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Title: The need for and improvement of budgetary planning in a multinational corporation
Author: Kelsall, Trevor J.
ISNI:       0000 0001 3596 8511
Awarding Body: University of Aston in Birmingham
Current Institution: Aston University
Date of Award: 1981
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The aim of this research is to improve the planning methodology of Dunlop via an analysis of their annual planning system. This was approached via an investigation of how the plans were developed; extensive interviews, which analysed divisional attitudes and approaches to planning; an analysis of forecast accuracy; and participation in the planning system itself. These investigations revealed certain deficiencies in the operating of the system. In particular, little evidence of formal planning could be found, and some divisions were reacting ex post to the market, rather than planning ex ante. The resulting plans tended to lack resilience and were generally unrealistic, partly because of imposed targets. Similarly, because the links between the elements of the system were often inefficient, previously agreed strategies were not always implemented. The analysis of forecast accuracy in the plans revealed divisions to be poor at most aspects of forecasting. Simple naive models often outperformed divisional forecasts, and much of the error was attributed to systematic, and therefore eliminable factors. These analyses suggested the need for a new system which is proposed in the form of Budgetary Planning. This system involves conceptual changes within the current planning framework. Such changes aim to revise tactical planning in order to meet the needs placed on it by. in particular, strategic planning. Budgetary Planning is an innovation in terms of the current planning literature. It is a total system of annual planning aimed at implementing and controlling the iteratively agreed strategies within the current environment. This is achieved by the generation of tactical alternatives, variable funding and concentration of forecast credibility, all of which aid both the realism and the resilience of planning.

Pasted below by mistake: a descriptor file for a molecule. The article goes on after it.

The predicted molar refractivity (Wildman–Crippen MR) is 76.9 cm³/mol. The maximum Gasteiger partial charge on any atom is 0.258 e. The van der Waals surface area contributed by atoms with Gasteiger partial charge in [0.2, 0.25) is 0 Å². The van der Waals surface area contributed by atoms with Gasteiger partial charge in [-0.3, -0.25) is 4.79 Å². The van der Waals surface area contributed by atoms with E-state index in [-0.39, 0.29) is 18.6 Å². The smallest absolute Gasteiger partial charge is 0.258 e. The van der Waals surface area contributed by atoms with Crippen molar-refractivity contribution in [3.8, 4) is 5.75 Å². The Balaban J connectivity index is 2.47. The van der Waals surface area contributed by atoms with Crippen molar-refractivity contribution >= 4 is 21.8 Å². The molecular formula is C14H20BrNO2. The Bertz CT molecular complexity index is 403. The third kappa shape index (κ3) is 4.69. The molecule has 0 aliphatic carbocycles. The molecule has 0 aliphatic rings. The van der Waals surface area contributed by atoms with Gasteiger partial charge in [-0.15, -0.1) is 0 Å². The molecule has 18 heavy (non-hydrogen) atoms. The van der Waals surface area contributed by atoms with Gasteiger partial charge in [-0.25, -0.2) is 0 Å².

Supervisor: Not available Sponsor: Not available
Qualification Name: Thesis (Ph.D.) Qualification Level: Doctoral
EThOS ID:  DOI: Not available
Keywords: Business and Administrative studies